CPAs can produce reports that provide different levels of assurance regarding the information contained in the financial statements of their clients. The clients’ lenders, investors, and shareholders (or other users of financial information) will experience varied levels of comfort from those reports based on the type of service performed by the CPA. In order to identify the type of service that is right for your organization, it’s critical to understand the significant differences and nuances in the three general levels of financial statement services available: compilation, review, and audit.
In a compilation engagement, the CPA does not provide any assurance about whether material changes to the financial statements are needed in order for the financial statements to be in conformity with accounting standards. The CPA applies their accounting and financial reporting expertise to assist management in the presentation of financial statements. The CPA does not verify the accuracy or completeness of the information provided by management, and the CPA does not dig into the numbers unless they become aware that information provided by management is an error or incomplete.
In a review engagement, the CPA provides limited assurance about whether material changes to the financial statements are needed in order for the financial statements to be in conformity with accounting standards. In performing a review, the CPA makes inquiries and performs analytical procedures designed to identify unusual items that may need further explanation by management. A CPA must have an understanding of the industry the entity operates in and knowledge of the entity’s business. However, the CPA does not obtain an understanding of internal control, assess control risk, test accounting records by inspection, observation, confirmation, recalculation, re-performance, or obtain corroborating evidential matter.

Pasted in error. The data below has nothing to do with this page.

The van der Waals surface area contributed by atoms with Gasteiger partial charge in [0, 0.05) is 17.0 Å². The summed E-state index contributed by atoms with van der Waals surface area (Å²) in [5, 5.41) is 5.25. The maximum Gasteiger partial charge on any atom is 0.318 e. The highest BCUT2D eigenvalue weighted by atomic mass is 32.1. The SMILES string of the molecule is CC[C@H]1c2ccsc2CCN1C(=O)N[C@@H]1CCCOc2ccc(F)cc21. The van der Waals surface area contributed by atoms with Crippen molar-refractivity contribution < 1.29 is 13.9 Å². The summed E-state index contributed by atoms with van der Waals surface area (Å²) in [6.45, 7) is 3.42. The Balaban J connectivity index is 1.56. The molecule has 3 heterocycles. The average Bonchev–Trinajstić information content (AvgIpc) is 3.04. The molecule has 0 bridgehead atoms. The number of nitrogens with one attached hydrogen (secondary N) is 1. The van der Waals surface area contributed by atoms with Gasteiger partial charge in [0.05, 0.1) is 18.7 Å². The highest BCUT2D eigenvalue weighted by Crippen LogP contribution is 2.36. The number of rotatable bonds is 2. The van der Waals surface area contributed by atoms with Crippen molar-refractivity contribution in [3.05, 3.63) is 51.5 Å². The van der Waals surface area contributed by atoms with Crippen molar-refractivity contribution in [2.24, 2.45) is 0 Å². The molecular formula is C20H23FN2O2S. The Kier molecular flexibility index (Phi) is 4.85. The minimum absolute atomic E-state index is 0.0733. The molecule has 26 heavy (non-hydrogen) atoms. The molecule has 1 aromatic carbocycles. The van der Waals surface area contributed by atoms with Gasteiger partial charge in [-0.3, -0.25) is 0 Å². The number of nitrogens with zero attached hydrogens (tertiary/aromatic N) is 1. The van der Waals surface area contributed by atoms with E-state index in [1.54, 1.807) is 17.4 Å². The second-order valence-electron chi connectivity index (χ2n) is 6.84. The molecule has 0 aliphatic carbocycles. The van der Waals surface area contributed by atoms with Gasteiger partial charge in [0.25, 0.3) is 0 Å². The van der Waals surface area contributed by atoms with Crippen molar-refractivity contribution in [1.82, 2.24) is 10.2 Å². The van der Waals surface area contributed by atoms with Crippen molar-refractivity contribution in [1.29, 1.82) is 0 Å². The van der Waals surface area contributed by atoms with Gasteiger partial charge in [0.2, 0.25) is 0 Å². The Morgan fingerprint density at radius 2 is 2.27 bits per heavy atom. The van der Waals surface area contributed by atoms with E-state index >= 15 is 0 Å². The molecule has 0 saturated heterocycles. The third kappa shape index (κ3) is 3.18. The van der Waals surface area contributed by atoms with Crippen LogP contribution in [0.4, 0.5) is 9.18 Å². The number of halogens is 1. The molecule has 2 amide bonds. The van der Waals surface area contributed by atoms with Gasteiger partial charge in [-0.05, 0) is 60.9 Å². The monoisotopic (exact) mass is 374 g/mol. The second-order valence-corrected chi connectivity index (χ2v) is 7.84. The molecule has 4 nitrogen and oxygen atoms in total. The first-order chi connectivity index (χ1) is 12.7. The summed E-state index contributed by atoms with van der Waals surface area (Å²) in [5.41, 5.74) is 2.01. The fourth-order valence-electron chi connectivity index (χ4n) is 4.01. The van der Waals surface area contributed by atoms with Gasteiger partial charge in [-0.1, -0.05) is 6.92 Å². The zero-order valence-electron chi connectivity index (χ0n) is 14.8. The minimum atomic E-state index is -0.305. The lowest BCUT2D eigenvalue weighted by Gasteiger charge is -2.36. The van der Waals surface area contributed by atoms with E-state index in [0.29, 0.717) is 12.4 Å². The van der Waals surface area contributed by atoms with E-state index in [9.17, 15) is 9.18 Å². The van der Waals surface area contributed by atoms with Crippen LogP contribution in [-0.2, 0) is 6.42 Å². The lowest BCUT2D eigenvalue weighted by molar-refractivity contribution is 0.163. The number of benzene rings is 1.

In an audit engagement, the CPA provides reasonable assurance (high, but not absolute) about whether the financial statements are free of material misstatement whether due to error or fraud.
An Auditor’s Role in Detecting Fraud
Auditors are tasked with designing procedures to provide reasonable assurance that financial statements are free of material misstatement, whether caused by error or fraud. Audit standards require an auditor to specifically identify and assess risks that may result in a material misstatement of the financial statements due to fraud and to respond to the results of the assessment when gathering and evaluating audit evidence. There are two types a fraud that are relevant to the auditor’s consideration of fraud: misstatements resulting from fraudulent financial reporting and misstatement resulting from misappropriation of assets. An auditor is primarily concerned with fraud that causes a material misstatement of the financial statements. As such, the auditor has no responsibility to plan and perform the audit to detect immaterial misstatements due to fraud.
Comparison of an Audit, Review, and Compilation
To identify the type of assurance service that is right for you, it’s critical to understand the significant differences between a compilation, a review, and an audit of your organization’s financial statements.
Download a PDF of this blog here: Understanding Compilations Reviews and Audits
Jill Noack is a partner and service area leader for the commercial audit and review service area. She assists clients with audited and reviewed financial statements, GAAP compliance issues and implementation, software consulting, and accounting services. Jill is also a leader of the mergers and acquisitions due diligence team, and she works extensively with clients, investment bankers, and private equity firms on both buy and sell side engagements, serving as a key member of the advisory team on several middle market transactions. Jill works with a variety of clients in industries with a specialization in manufacturing and wholesale distribution, franchises, and technology. Jill has provided public accounting services at Redpath and Company since 2002.More posts by Jill Noack
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